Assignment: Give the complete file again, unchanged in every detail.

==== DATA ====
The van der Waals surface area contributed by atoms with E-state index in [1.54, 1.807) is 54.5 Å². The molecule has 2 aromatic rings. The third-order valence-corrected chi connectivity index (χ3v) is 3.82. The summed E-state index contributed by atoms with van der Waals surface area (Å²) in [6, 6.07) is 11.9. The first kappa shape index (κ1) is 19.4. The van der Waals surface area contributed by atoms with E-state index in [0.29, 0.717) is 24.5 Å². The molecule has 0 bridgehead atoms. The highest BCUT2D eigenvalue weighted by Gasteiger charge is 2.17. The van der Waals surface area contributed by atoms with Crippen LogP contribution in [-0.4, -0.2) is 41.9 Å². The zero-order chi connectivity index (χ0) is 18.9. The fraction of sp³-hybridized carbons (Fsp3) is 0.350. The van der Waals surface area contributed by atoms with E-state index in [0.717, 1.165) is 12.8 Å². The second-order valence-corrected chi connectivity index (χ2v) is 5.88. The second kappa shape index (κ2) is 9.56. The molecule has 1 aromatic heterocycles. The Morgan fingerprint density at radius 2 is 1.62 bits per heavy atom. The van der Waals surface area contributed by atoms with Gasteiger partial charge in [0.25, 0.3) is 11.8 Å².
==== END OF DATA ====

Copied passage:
The van der Waals surface area contributed by atoms with E-state index in [1.54, 1.807) is 54.5 Å². The molecule has 2 aromatic rings. The third-order valence-corrected chi connectivity index (χ3v) is 3.82. The summed E-state index contributed by atoms with van der Waals surface area (Å²) in [6, 6.07) is 11.9. The first kappa shape index (κ1) is 19.4. The van der Waals surface area contributed by atoms with E-state index in [0.29, 0.717) is 24.5 Å². The molecule has 0 bridgehead atoms. The highest BCUT2D eigenvalue weighted by Gasteiger charge is 2.17. The van der Waals surface area contributed by atoms with Crippen LogP contribution in [-0.4, -0.2) is 41.9 Å². The zero-order chi connectivity index (χ0) is 18.9. The fraction of sp³-hybridized carbons (Fsp3) is 0.350. The van der Waals surface area contributed by atoms with E-state index in [0.717, 1.165) is 12.8 Å². The second-order valence-corrected chi connectivity index (χ2v) is 5.88. The second kappa shape index (κ2) is 9.56. The molecule has 1 aromatic heterocycles. The Morgan fingerprint density at radius 2 is 1.62 bits per heavy atom. The van der Waals surface area contributed by atoms with Gasteiger partial charge in [0.25, 0.3) is 11.8 Å².